Bmw: Z3 Z 3 2.5 on 2040-cars
Arcadia, Florida, United States
2001 BMW Z 3 Roadster with a 2.5 Liter engine and only 34,927 original miles. The bright red paint is like it looked when it came from the Factory. Its 100 % Original and looks like new in every way . No dents ,scratches etc. The tan leather interior is also stunning. It looks just as new. There is no wear on the seats whatsoever, the carpets, door panels , dash , and center console area are all pristine with no flaking scratches etc.The Soft top is brand new and is black. Inside the car you will find it to be very well optioned. It comes with the Steptronic transmission that allows you to drive in manual mode if you choose too. The power window;s ,locks, cruise all work perfectly. It has a power top and it also works flawless. The Original am/fm cassette radio sounds very nice and also has the optional CD changer in the trunk . Heated seats and Dynamic Stability Control round off the electronics on the inside.
If you have any concerns or questions please email me and I will respond quickly : firstname.lastname@example.org
BMW Z3 for Sale
Auto Services in Florida
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Auto blogWed, 06 Nov 2013
BMW Motorrad released the S 1000 RR superbike in 2010, but for those who'd like to take it down a (small) notch, the German motorcycle maker introduced the 2014 S 1000 R, a slightly less-ballsy version of the range-topping superbike, at EICMA on Tuesday.
In its transformation from 193-horsepower superbike to 160-hp sportbike, BMW detuned the 999cc inline four-cylinder engine a bit by lowering the redline from 13,000 RPM to 11,000 RPM, where peak power is made. Torque is rated at "approximately" 83 pound-feet (the RR makes 82.5 lb-ft), but more importantly, engineers tweaked the torque delivery in the R's favor by redesigning the cylinder-head ducts, modifying the camshaft profiles and reprogramming the engine management system. The result is seven lb-ft more torque than the RR up to 7,500 RPM. The R's torque peak occurs at 9,250 RPM.
The bike comes standard with ASC (automatic stability control) and "Race" ABS. Riders can choose between two modes, "Road" and "Rain," which adjust ABS and ASC settings to suit dry or wet roads. DTC (dynamic traction control) is available as an option, and with two modes, "Dynamic" and "Dynamic Pro," the system optimizes traction and helps riders achieve maximum acceleration.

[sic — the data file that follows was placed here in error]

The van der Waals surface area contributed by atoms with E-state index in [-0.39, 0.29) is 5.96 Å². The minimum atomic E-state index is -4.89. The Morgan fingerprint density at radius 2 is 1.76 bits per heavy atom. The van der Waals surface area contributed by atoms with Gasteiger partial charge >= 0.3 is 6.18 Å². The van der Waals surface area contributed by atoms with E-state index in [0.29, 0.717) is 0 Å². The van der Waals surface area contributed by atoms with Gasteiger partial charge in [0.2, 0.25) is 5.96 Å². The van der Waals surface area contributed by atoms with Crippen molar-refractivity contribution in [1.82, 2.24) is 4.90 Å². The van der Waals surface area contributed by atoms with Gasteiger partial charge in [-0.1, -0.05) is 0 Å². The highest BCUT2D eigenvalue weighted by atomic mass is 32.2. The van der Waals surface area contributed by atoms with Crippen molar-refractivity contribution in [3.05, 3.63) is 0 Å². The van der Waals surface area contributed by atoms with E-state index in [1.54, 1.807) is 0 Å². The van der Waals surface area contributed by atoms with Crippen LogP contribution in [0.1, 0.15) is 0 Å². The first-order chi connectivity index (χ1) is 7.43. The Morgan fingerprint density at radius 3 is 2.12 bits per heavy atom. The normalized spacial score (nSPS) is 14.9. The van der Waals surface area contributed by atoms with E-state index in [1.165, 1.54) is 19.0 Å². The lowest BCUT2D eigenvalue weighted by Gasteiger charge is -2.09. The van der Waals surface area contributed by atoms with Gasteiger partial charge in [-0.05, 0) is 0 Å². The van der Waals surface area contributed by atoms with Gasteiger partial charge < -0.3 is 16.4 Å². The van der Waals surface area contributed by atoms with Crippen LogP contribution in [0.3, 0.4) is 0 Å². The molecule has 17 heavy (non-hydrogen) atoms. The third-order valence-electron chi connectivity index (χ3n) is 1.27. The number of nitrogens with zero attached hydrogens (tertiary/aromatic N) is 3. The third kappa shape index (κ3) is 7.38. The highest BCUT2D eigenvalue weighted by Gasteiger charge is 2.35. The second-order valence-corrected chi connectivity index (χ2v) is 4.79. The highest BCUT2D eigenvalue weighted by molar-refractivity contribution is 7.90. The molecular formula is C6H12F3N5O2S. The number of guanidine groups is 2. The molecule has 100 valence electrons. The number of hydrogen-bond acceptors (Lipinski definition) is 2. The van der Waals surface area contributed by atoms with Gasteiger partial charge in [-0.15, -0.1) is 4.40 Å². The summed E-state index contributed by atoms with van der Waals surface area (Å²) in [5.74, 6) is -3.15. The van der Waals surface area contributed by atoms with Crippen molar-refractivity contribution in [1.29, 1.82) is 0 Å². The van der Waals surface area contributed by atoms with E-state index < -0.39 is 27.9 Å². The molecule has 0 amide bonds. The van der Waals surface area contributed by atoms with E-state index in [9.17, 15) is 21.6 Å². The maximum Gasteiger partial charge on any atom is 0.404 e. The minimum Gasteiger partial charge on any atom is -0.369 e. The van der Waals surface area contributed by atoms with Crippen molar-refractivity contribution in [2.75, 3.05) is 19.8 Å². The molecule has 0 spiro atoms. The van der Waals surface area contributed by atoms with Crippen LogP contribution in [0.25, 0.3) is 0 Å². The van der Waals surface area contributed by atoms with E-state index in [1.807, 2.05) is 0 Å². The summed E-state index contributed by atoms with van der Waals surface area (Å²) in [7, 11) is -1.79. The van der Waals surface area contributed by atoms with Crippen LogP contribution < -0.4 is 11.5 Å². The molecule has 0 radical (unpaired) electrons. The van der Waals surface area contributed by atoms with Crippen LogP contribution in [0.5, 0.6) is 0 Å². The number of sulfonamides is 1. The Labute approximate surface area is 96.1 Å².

Well, that didn't take long. Less than two hours after the first images of the 2014 BMW 4 Series Coupe leaked onto the Internet, we've been given the go-ahead to publish the whole kit and caboodle. And while we won't say we told you so, it looks as though the car's official details are standing true to our earlier predictions.
In other words, BMW will offer the 4 Series in 428i and 435i models, both of which can be had with xDrive all-wheel drive. Just like in the 3 Series, the 428i is powered by a 2.0-liter turbocharged inline four-cylinder engine, good for 240 horsepower and 255 pound-feet of torque, and the 435i gets BMW's turbocharged 3.0-liter inline-six making 300 hp and 300 lb-ft. In three of the four models, both a six-speed manual and eight-speed automatic transmission are available; the 428i xDrive can only be had with the auto 'box. The 428i (with rear-wheel drive, we assume) can hit 60 miles per hour in 5.7 seconds (though BMW doesn't specify with which transmission), and the 435i will do that same sprint in 5.3 seconds with the manual and five seconds flat with the eight-speed auto.
We've already dissected the 4 Series' visuals, but the numbers show just how different it is from the 3 Series sedan. The 4 Coupe is one-tenth of an inch longer overall, while riding on the same 110.6-inch wheelbase, is 0.6 inches wider, and has a roofline that's a full 2.7 inches closer to the ground. It looks sleek, incorporating BMW's new design language from the 3 Series with an overall profile that's similar to the larger 6 Series coupe.
After spending four days practicing about a dozen drift stunt moves in a parking lot for an upcoming BMW "Drift Mob" internet mini-film, Rhys Millen, Sam Hübinette, Dai Yoshihara, Rich Rutherford, and Conrad Grunewald are finally ready for show time. We are brought to the huge urban traffic circle to see the stunts performed midway through the day to observe for a couple of hours.
The undertaking is massive, with multiple cameras set up, scores of crew members, a helicopter filming from above, a rigged pickup for car-to-car shots, sidewalks lined with security and plenty of curious onlookers, and oh, yeah, a major intersection of a top world city shut down for an entire weekend.
The five drifting legends are nestled in their identical red BMW M235i coupes, which have been modified with special handbrakes but essentially nothing else you can't get on a stock version, and are listening to direction from director Mic Rodgers and stunt coordinator Riley Harper. We're basically given free rein of the set, to shoot the cars, the drivers, and at one point, even hopping in with Yoshihara for one of the admittedly more tame stunts. Even then, the g-forces are so severe that they flip our cameraphone's video recording from landscape mode to portrait. Yes, this is a pretty cool day to be reporting on cars, and as we said during our first installment of our behind the scenes coverage of Drift Mob, we're honored to be the only US media outlet here to tell the tale.